Inappropriately gleeful, impassioned, intriguing and analytical, embrace your dark, inner geek with this documentary about the shower scene in Psycho. It re-invests the scene with much of the trauma the years have stripped from it and makes a good case for it being a key moment in cinema history.
The title of this documentary refers to the number of camera set-ups and the number of cuts in the iconic, deeply disturbing scene. A full quarter of Psycho’s production schedule was dedicated to this sequence, suggesting that the film was indeed built around the shock delivered in these 3 minutes.
Alexandre O. Philippe settles on a mixed approach to the subject matter – it’s neither too analytical nor too serious – and given the unpleasantness of the subject matter of the scene, that makes sense. There’s real-life pathos in the story of body double Marli Renfro; opinions about film history and cultural significance; and even some art history on show.
I admit to feeling let down at first – it seemed like there was way too much Hollywood ‘gush’ coming from some of the interviewees – but the shot-by-shot dissection by Walter Murch (editor of Coppola’s The Conversation) and others is absolutely spot on, showing the extent to which the scene really is unique. This analytic thread makes a solid core for the wider examination of on-screen violence, the Eisenhower years’ ambivalent attitude to mothers and other such cultural studies elements.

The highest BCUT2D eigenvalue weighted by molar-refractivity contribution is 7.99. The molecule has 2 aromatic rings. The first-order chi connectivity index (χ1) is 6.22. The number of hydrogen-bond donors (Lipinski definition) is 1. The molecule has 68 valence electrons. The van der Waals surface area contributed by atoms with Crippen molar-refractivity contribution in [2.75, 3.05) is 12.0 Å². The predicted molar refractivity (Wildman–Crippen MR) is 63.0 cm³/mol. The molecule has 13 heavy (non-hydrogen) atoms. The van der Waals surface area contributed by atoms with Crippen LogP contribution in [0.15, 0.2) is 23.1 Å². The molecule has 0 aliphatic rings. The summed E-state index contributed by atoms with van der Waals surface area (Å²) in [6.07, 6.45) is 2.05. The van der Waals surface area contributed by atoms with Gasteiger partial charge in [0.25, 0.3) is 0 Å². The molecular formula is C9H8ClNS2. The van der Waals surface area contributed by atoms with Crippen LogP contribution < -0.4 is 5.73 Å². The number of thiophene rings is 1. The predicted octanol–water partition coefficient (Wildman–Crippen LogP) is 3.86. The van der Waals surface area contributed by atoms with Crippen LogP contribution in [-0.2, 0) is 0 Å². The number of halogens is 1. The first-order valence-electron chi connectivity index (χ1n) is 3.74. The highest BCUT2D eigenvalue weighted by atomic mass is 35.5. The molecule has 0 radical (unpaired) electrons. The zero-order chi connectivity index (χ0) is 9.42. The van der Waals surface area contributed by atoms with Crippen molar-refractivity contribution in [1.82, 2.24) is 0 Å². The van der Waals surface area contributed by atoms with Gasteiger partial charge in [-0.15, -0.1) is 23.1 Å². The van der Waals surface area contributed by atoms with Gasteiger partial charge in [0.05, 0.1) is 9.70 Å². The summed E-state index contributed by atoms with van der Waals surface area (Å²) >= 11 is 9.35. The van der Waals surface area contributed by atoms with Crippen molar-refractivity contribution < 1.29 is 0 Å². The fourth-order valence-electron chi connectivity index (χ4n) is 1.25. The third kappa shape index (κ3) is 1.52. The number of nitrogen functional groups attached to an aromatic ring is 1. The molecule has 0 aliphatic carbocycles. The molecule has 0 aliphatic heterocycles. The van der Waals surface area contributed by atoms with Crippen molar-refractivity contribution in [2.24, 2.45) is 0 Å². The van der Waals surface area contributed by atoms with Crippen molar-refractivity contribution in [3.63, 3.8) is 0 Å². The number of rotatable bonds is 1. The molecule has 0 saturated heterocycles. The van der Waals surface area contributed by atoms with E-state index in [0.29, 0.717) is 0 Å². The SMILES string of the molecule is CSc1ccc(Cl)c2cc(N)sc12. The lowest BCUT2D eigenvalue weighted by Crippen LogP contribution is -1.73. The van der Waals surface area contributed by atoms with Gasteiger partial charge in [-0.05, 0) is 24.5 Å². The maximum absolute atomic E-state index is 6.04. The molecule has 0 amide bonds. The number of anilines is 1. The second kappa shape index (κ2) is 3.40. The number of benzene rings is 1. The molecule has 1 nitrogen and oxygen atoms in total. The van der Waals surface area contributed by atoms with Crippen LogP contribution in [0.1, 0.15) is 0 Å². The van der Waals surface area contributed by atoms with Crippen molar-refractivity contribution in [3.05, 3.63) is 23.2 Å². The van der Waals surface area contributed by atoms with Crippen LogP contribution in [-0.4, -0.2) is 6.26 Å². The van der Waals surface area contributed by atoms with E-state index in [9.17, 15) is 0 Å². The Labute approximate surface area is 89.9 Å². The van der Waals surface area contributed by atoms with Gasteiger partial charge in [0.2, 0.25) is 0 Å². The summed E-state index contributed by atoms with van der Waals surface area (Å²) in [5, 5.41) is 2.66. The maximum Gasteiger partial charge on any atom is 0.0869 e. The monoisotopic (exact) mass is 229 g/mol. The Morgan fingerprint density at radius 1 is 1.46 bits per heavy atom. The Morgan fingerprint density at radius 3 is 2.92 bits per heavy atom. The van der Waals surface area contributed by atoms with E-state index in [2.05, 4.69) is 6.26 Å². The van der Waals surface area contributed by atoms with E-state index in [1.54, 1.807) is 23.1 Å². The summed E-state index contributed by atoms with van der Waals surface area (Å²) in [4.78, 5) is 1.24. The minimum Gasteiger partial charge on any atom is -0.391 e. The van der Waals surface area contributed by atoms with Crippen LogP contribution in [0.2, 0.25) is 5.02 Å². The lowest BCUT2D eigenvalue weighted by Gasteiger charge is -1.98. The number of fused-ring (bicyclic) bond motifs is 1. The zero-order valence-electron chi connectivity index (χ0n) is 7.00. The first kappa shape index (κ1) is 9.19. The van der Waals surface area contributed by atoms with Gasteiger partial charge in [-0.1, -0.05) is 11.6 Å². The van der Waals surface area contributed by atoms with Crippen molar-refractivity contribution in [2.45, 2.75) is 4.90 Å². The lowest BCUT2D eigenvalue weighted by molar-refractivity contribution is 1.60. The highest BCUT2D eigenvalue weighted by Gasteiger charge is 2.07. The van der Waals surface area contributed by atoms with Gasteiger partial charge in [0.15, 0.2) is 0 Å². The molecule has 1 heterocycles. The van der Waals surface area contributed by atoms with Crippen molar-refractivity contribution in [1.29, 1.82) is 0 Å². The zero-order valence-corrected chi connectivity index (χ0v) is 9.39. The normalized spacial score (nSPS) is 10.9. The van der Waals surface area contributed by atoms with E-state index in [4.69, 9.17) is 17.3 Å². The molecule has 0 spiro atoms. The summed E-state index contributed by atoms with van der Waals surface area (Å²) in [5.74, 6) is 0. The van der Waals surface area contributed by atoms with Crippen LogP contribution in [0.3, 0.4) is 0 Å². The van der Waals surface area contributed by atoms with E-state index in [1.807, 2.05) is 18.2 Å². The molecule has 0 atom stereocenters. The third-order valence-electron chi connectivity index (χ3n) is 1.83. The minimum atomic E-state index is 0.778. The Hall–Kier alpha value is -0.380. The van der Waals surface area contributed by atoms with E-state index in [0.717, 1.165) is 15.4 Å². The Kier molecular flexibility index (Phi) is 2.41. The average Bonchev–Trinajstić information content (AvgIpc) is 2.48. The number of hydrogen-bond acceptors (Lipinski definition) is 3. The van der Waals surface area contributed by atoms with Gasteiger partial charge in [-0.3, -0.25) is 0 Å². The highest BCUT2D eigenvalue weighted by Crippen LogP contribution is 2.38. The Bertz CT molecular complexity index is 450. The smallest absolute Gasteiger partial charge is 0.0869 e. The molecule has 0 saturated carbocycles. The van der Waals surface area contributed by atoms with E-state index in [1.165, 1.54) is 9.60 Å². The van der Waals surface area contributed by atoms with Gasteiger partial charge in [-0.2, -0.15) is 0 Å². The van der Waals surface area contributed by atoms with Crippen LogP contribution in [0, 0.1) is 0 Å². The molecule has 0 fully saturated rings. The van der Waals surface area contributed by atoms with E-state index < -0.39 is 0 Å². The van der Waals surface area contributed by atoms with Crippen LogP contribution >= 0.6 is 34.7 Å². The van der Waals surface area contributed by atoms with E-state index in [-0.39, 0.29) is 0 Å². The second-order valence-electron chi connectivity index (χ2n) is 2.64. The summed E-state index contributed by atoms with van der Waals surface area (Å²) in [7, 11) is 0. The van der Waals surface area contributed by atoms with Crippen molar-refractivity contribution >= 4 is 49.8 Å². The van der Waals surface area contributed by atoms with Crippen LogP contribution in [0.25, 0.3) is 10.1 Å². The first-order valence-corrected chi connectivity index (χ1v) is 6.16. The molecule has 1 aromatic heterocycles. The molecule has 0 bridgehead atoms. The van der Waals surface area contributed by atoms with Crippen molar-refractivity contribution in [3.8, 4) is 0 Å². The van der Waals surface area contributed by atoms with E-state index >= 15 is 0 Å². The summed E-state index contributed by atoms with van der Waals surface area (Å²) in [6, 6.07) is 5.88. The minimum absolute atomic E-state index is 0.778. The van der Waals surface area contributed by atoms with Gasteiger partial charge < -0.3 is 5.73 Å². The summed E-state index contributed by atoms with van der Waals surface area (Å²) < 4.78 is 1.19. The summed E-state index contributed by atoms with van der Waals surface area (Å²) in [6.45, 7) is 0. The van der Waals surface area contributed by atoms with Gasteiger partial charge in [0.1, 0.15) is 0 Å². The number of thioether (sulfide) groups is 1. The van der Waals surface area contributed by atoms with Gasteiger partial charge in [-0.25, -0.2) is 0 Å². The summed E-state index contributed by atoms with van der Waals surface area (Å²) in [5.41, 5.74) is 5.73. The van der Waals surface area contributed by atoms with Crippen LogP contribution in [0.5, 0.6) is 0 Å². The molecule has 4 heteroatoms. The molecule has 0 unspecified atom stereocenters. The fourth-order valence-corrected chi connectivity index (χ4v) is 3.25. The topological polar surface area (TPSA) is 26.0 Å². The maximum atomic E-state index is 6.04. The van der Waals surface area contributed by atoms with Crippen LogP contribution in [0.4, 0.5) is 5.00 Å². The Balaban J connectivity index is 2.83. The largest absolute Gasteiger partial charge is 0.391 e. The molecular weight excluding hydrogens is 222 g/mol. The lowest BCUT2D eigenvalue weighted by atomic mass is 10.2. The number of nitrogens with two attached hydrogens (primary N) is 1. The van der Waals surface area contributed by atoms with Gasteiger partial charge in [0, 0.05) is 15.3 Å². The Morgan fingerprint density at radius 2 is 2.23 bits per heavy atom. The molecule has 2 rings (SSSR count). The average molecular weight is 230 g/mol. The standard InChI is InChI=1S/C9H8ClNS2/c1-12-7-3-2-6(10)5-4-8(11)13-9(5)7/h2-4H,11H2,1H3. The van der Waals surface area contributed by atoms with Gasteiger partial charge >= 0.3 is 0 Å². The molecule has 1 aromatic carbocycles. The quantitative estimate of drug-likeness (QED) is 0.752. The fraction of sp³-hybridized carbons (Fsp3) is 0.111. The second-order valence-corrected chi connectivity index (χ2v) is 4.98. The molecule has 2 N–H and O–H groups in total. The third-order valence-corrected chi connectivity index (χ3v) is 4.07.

The film is best when techie talking heads discuss the soundtrack, lighting, sound effects and editing; but it is carefully constructed so that you are led to these aspects via intriguing if thinly stretched explorations of wider issues.
Many of the anecdotes will be old hat to some but they are so good they’re worth hearing again.
Peter Bogdanovich talks about the endless wail that went up from an early cinema audience, lasting the entire 3 minutes.
Janet Leigh’s body double Marli Renfro talks about the ‘naked slump’ shot that was excised from the sequence (but recreated by Anne Heche in the Gus van Sant remake) for making Marion Crane look too human and vulnerable a victim.
Then there’s the story about the search for a realistic flesh stabbing sound effect: Hitchcock oversaw the stabbing of a collection of melon types before quietly opining “casaba” (that’s ‘honeydew’ to us Brits).
Hitch himself relishes telling the story about his wife Alma’s cold response to a preview of an early version of the finished sequence: “You can’t show people that! … You can see Janet Leigh breathing.”
78/52 is out now in selected cinemas.